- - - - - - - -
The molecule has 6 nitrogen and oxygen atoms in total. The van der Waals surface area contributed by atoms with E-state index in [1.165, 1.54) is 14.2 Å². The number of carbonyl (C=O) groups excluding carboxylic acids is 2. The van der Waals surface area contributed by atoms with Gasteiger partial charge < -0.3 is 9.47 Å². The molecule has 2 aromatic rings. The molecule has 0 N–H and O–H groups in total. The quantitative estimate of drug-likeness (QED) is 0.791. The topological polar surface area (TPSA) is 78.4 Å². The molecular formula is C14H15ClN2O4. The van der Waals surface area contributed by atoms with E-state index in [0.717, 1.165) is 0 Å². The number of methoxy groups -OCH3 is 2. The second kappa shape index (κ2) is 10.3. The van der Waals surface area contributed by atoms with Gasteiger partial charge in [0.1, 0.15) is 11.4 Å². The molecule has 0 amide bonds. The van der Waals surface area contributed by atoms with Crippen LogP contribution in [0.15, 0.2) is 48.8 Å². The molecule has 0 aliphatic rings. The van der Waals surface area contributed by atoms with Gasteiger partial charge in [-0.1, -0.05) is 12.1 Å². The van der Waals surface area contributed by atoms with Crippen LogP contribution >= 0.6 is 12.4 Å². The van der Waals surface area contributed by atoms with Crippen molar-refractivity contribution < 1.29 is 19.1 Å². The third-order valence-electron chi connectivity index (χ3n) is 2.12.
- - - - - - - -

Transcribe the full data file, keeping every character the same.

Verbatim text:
The molecule has 6 nitrogen and oxygen atoms in total. The van der Waals surface area contributed by atoms with E-state index in [1.165, 1.54) is 14.2 Å². The number of carbonyl (C=O) groups excluding carboxylic acids is 2. The van der Waals surface area contributed by atoms with Gasteiger partial charge < -0.3 is 9.47 Å². The molecule has 2 aromatic rings. The molecule has 0 N–H and O–H groups in total. The quantitative estimate of drug-likeness (QED) is 0.791. The topological polar surface area (TPSA) is 78.4 Å². The molecular formula is C14H15ClN2O4. The van der Waals surface area contributed by atoms with E-state index in [0.717, 1.165) is 0 Å². The number of methoxy groups -OCH3 is 2. The second kappa shape index (κ2) is 10.3. The van der Waals surface area contributed by atoms with Gasteiger partial charge in [0.1, 0.15) is 11.4 Å². The molecule has 0 amide bonds. The van der Waals surface area contributed by atoms with Crippen LogP contribution in [0.15, 0.2) is 48.8 Å². The molecule has 0 aliphatic rings. The van der Waals surface area contributed by atoms with Gasteiger partial charge in [-0.1, -0.05) is 12.1 Å². The van der Waals surface area contributed by atoms with Crippen LogP contribution >= 0.6 is 12.4 Å². The van der Waals surface area contributed by atoms with Crippen molar-refractivity contribution < 1.29 is 19.1 Å². The third-order valence-electron chi connectivity index (χ3n) is 2.12.